The letter sought to respond to a plea for British funding of the opposition in Zimbabwe following serious lobbying by the MDC-affiliated Law Society of Zimbabwe to its equivalent, the British Law Society.

In Brown’s response, the British Government confirmed what was already known to most Zimbabweans; that it was funding the opposition.

What was worse, its funding was increased from Pound Sterling 2,5 million to Pound Sterling 3,3 million, hoping the combined opposition would win the March 29 2008 elections.

This massive funding of the opposition through slash funds was clearly meant to destabilise Zimbabwe and challenge its sovereignty.

Ironically, the British law, namely Political Parties, Elections and Referendum Act (2000), disallows foreign funding of British political parties.

Brown’s Labour government, which was already in breach of that law at home, did not hesitate to export its lawlessness to Zimbabwe.”

Uncle Sam was not to be left out in the reckless spending on Zimbabwe.

Below is an article that we published on January 29 2015 which highlighted the extent to which they were prepared to go in effecting illegal regime change in the country:

“In its State Department Report, ‘Supporting Human Rights and Democracy: The US Record 2006’, released in Washington DC on April 5 2007, the US proudly admitted to subverting the late former President Robert Mugabe’s Government, and to supporting the opposition (MDC).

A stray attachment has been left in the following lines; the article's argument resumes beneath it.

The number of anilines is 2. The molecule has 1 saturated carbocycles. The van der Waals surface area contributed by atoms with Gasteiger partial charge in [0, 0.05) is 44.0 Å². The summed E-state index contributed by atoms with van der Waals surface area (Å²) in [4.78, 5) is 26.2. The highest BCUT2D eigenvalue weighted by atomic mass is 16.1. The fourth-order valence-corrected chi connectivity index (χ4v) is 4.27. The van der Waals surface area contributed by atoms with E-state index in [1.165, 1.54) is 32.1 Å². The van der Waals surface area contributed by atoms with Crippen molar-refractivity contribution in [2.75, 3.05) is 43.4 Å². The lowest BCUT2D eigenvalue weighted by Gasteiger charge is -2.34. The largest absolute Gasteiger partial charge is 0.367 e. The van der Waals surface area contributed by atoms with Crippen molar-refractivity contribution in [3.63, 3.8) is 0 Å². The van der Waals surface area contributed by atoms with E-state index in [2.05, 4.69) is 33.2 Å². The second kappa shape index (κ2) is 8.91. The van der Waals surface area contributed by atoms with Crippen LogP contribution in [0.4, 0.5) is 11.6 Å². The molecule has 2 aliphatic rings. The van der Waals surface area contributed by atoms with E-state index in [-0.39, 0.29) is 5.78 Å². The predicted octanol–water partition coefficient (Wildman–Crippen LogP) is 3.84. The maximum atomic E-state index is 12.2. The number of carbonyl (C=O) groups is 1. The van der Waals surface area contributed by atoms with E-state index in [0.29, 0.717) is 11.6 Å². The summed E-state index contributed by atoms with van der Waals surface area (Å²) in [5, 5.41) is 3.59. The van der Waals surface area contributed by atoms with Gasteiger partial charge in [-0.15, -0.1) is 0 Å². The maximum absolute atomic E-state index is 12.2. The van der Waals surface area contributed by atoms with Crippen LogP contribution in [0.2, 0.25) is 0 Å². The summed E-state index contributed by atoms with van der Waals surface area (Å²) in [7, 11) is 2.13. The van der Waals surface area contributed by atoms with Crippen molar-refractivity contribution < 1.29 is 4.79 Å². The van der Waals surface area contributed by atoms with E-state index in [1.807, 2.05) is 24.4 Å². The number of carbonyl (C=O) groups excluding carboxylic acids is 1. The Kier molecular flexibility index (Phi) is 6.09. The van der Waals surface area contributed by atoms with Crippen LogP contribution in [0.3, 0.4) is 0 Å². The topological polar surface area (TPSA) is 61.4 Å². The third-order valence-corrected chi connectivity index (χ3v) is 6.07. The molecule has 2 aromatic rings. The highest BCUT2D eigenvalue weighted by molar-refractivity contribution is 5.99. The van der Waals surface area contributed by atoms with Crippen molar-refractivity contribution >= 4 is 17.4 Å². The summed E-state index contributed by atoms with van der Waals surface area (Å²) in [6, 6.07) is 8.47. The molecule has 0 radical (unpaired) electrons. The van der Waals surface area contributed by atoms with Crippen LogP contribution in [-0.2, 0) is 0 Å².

It added:

“To further strengthen pro-democracy elements, the US Government continues to support the efforts of the political opposition, the media and civil society to create and defend democratic space and to support persons who criticise the Government (of President Mugabe).”

The report itemised the followingUS subversion:

  •  Direct funding to the opposition MDC.
  •  Direct funding to MDC-affiliated international and national NGOs.
  • Direct funding to human rights groups affiliated to the opposition.
  •  Direct support to the labour union, ZCTU, from which the MDC emerged.
  • Direct funding to committees of Parliament.
  •  Direct funding to various forums critical of the Government of Zimbabwe.
  •  Hostile extra-territorial broadcasts targeting Zimbabwe through VOA’s Studio 7.”

This is confirmed by former MDC spokesperson Obert Gutu in an article published by The Herald on October 21 2020 titled: ‘MDC got more than US$10 million to defend Western interests’.

Said Gutu then:

“No less than US$10 million was channelled to MDC over the years to push this regime change agenda that, inter alia, took the form of so-called targeted sanctions.”

But the tragedy was that the money was being put into unsafe hands.

In 2015, USAID launched a full scale investigation into the conduct of leaders of NGOs who had looted a staggering US$850 million for regime change activities.

We are yet to be furnished with the findings of that embarrassing probe but who can blame the civil society for helping themselves to free and cheap money from their handlers?

Meanwhile, the country continues to strengthen democracy and it is our fervent hope that the PVOs’ Bill will be passed into law as soon as possible to whip errant NGOs.